Correlation of molecular properties with clinical observations
A great advantage of the HGCC resource compared with other GBM cell collections lies in the detailed clinical information associated with each cell line. This has allowed Xie et al6 to show a significant correlation between successful establishment of a cell line from a patient’s tumour and a shorter patient survival time. Age at the time of diagnosis is a major determinant of GBM patient survival12 and this was confirmed in the Xie et al cohort, where younger GBM patients survived significantly longer.
Indeed, age alone seemed to be a significant predictor of survival, not the ability of excised tumour cells to propagate in culture which was associated with older patients. This could suggest that shorter survival in the older population is due to inherently more aggressive tumour cells rather than factors such as differences in the extent of resection or type of treatment, although the influence of changes in the micro-environment due to aging cannot be excluded.
The HGCC Biobank resource from Uppsala University contains cell lines that have been rigorously examined for properties of GBM cells in terms of molecular features and tumourigenicity. They have been assigned to distinct subtypes and associated with specific clinical outcomes. Their utility in GBM research has already been demonstrated in studies of basic biology, drug screening and drug discovery, as well as gene therapy vector development.13-16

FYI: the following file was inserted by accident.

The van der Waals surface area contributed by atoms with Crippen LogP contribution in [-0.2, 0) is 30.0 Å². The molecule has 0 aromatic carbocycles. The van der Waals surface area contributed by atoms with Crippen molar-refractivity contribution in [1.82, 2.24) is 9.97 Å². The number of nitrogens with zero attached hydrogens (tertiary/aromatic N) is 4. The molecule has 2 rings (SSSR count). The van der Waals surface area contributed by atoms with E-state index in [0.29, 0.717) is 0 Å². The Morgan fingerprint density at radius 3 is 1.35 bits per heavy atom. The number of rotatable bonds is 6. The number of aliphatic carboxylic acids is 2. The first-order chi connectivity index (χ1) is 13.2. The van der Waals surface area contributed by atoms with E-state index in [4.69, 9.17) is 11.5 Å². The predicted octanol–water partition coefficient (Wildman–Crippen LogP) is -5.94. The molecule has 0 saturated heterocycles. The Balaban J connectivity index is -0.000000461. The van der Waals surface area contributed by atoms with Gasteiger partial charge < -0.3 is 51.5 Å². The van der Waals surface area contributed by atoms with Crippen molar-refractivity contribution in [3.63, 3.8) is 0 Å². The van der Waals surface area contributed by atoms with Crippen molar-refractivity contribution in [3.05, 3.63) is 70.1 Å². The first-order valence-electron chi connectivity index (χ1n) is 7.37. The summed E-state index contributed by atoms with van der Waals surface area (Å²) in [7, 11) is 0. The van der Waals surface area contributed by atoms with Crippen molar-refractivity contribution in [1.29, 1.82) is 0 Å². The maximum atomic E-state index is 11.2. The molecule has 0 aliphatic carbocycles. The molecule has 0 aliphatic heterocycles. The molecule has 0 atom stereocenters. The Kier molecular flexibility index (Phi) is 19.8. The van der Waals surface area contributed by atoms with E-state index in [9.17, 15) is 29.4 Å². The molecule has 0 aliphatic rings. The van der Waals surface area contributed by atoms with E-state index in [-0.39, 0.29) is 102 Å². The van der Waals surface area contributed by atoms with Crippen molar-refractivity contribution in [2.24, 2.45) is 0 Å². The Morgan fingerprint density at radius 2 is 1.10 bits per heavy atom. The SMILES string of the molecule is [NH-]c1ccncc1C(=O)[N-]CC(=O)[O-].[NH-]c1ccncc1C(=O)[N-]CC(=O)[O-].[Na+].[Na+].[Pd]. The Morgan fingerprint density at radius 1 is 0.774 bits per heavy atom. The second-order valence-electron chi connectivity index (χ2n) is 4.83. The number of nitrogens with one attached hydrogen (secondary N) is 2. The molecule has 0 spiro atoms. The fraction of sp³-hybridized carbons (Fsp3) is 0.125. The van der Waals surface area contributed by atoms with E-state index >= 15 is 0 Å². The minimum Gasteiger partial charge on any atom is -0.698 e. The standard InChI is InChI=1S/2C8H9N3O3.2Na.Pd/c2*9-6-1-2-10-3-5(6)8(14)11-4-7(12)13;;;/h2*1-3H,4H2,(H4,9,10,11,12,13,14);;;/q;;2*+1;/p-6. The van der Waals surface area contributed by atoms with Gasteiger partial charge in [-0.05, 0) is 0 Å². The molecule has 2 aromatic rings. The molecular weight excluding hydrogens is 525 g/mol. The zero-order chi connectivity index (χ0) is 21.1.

1. Patel et al. (2014) Single-cell RNA-seq highlights intratumoral heterogeneity in primary glioblastoma. Science 344:1396–1401.
  2. Lee et al. (2006) Tumor stem cells derived from glioblastomas cultured in bFGF and EGF more closely mirror the phenotype and genotype of primary tumors than do serum-cultured cell lines. Cancer Cell 9:391–403.
  3. Window on Glioblastoma: Glioblastoma Stem Cells and Drug Discovery. October 15th, 2017
  4. Westermark et al. (1973) Determinants for the establishment of permanent tissue culture lines from human gliomas. Acta Pathol. Microbiol. Scand. A 81:791–805.
  6. Xie et al. (2015) The Human Glioblastoma Cell Culture Resource: validated cell models representing all molecular subtypes. EBioMedicine 2:1351-1363.
  7. Verhaak et al. (2010) Integrated genomic analysis identifies clinically relevant subtypes of glioblastoma characterized by abnormalities in PDGFRA, IDH1, EGFR, and NF1. Cancer Cell 17:98-110.
  8. Nilsson et al. (2004) Approximate geodesic distances reveal biologically relevant structures in microarray data. Bioinformatics 20:874-80.
  9. Geiss et al. (2008) Direct multiplexed measurement of gene expression with color-coded probe pairs. Nat Biotechnol 26:317-325.
  10. Window on Glioblastoma: Drugs for targeting transcription factors in GBM: OLIG2 as a case study. 1st November 2017.
  11. Bhat et al. (2013) Mesenchymal differentiation mediated by NF-kappaB promotes radiation resistance in glioblastoma. Cancer Cell 24:331-346.
  12. Brennan et al. (2013) The somatic genomic landscape of glioblastoma. Cell 155:462-477.
  13. Babateen et al. (2013) Etomidate, propofol and diazepam potentiate GABA-evoked GABAA currents in a cell line derived from human glioblastoma. Eur.J. Pharmacol. 748:101-107.
  14. Schmidt et al. (2013). Comparative drug pair screening across multiple glioblastoma cell lines reveals novel drug–drug interactions. Neuro Oncol. 15:1469-1478.
  15. Kitambi et al. (2014) Vulnerability of glioblastoma cells to catastrophic vacuolization and death induced by a small molecule. Cell 157:313-328.
  16. Yu et al. (2013) Adenovirus serotype 5 vectors with Tat-PTD modified hexon and serotype 35 fiber show greatly enhanced transduction capacity of primary cell cultures. PLoS One 8:e54952.